The Federal Reserve announced Wednesday it soon will begin reducing the pace of its monthly bond purchases, the first step towards pulling back on the massive amount of help it had been providing markets and the economy.
Tapering of bond purchases will start “later this month,” the policymaking Federal Open Market Committee said in its post-meeting statement. The process will see reductions of $15 billion each month — $10 billion in Treasurys and $5 billion in mortgage-backed securities – from the current $120 billion a month that the Fed is buying.
The committee said the move came “in light of the substantial further progress the economy has made toward the Committee’s goals since last December.”
The statement, approved unanimously, stressed that the Fed is not on a preset course and will make adjustments to the process if necessary.
“The Committee judges that similar reductions in the pace of net asset purchases will likely be appropriate each month, but it is prepared to adjust the pace of purchases if warranted by changes in the economic outlook,” the committee said.
The move was in line with market expectations following a series of Fed signals that it would begin winding down a program that accelerated in March 2020 as a response to the Covid pandemic.
Markets reacted positively, with stocks trimming losses and government bond yields inching higher.
Along with the move to taper, the Fed also altered its view on inflation only slightly, acknowledging that price increases have been more rapid and enduring than central bankers had forecast but still not backing off use of the controversial word “transitory.”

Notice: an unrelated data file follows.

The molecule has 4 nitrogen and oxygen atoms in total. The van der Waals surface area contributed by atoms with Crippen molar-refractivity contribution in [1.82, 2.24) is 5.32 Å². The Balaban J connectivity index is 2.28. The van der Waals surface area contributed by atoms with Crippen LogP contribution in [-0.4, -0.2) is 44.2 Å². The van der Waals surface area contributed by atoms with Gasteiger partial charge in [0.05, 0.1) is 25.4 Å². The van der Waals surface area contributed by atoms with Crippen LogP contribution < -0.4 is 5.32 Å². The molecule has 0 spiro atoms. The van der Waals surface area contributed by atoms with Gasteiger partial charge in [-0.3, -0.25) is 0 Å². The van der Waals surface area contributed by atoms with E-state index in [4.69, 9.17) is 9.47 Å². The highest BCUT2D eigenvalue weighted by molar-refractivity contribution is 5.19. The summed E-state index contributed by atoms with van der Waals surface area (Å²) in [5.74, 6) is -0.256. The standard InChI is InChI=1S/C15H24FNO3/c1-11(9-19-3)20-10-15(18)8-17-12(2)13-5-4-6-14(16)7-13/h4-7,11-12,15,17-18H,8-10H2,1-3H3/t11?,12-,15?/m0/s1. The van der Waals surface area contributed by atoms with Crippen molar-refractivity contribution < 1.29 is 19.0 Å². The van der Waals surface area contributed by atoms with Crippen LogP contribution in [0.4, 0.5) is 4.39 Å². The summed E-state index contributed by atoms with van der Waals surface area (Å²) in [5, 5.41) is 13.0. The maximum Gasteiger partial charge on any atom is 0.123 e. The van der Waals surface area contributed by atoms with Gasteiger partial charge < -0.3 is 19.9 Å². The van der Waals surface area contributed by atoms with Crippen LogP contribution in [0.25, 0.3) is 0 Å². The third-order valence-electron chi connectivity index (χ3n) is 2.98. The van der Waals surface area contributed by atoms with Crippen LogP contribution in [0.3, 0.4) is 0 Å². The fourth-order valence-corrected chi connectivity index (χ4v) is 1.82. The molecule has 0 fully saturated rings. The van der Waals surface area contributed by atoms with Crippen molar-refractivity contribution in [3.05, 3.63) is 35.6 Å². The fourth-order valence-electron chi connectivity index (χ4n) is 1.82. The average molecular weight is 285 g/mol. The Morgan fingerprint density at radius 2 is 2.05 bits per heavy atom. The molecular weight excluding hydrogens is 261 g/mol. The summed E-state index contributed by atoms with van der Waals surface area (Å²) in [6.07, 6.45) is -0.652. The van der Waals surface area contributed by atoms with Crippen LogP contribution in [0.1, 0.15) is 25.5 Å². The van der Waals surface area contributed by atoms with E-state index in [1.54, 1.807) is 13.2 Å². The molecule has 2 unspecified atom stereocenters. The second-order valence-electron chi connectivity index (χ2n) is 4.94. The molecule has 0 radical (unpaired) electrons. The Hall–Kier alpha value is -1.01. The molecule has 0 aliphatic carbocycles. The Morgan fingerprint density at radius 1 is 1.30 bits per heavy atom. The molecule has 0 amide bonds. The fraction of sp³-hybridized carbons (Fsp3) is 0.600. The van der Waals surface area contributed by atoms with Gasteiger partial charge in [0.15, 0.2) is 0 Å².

“Inflation is elevated, largely reflecting factors that are expected to be transitory,” the statement said. “Supply and demand imbalances related to the pandemic and the reopening of the economy have contributed to sizable price increases in some sectors.”
Many market participants had expected the Fed to drop the transitory language in light of the persistent inflation gains.
“The Fed unveiled its QE taper today, as widely expected, but is still insisting that the surge in inflation is ‘largely’ transitory, which suggests the doves still have the upper hand,” wrote Paul Ashworth, chief U.S. economist at Capital Economics.
Fed Chairman Jerome Powell said he expects inflation to keep rising as supply issues continue and then start to pull back around the middle of 2022.
“Our baseline expectation is that supply chain bottlenecks and shortages will persist well into next year and elevated inflation as well,” he said. “As the pandemic supplies, supply chain bottlenecks will abate and growth will move up and as that happens inflation will decline from today’s elevated levels.”
The statement also noted that the economy is expected to continue improving, particularly after the supply chain issues are resolved.
“Progress on vaccinations and an easing of supply constraints are expected to support continued gains in economic activity and employment as well as a reduction in inflation,” the committee said.
The FOMC voted not to raise interest rates, a move also expected by the market.
The tie between interest rates and tapering is a vital one, and the statement stressed that investors should not view the reduction in purchases as a signal that rate hikes are imminent.
“We don’t think it’s time yet to raise interest rates,” Powell said. “There is still ground to cover” before the Fed reaches its economic goals.
On the current schedule, the reduction in bond purchases will conclude around July 2022. Officials have said they don’t envision rate hikes beginning until tapering is finished, and projections released in September indicate one increase at most coming next year.
Markets, though, have been more aggressive in pricing, at one point indicating as many as three increases next year. That sentiment has cooled off some in recent days as Wall Street anticipated a more dovish Fed as it tries to balance slowing growth and rising inflation.
Inflation has been running at a 30-year high, pushed by a clogged supply chain, high consumer demand and rising wages that have stemmed from a chronic labor shortage. Fed officials maintain that inflation eventually will drift back to their 2% target, but now say that could take longer.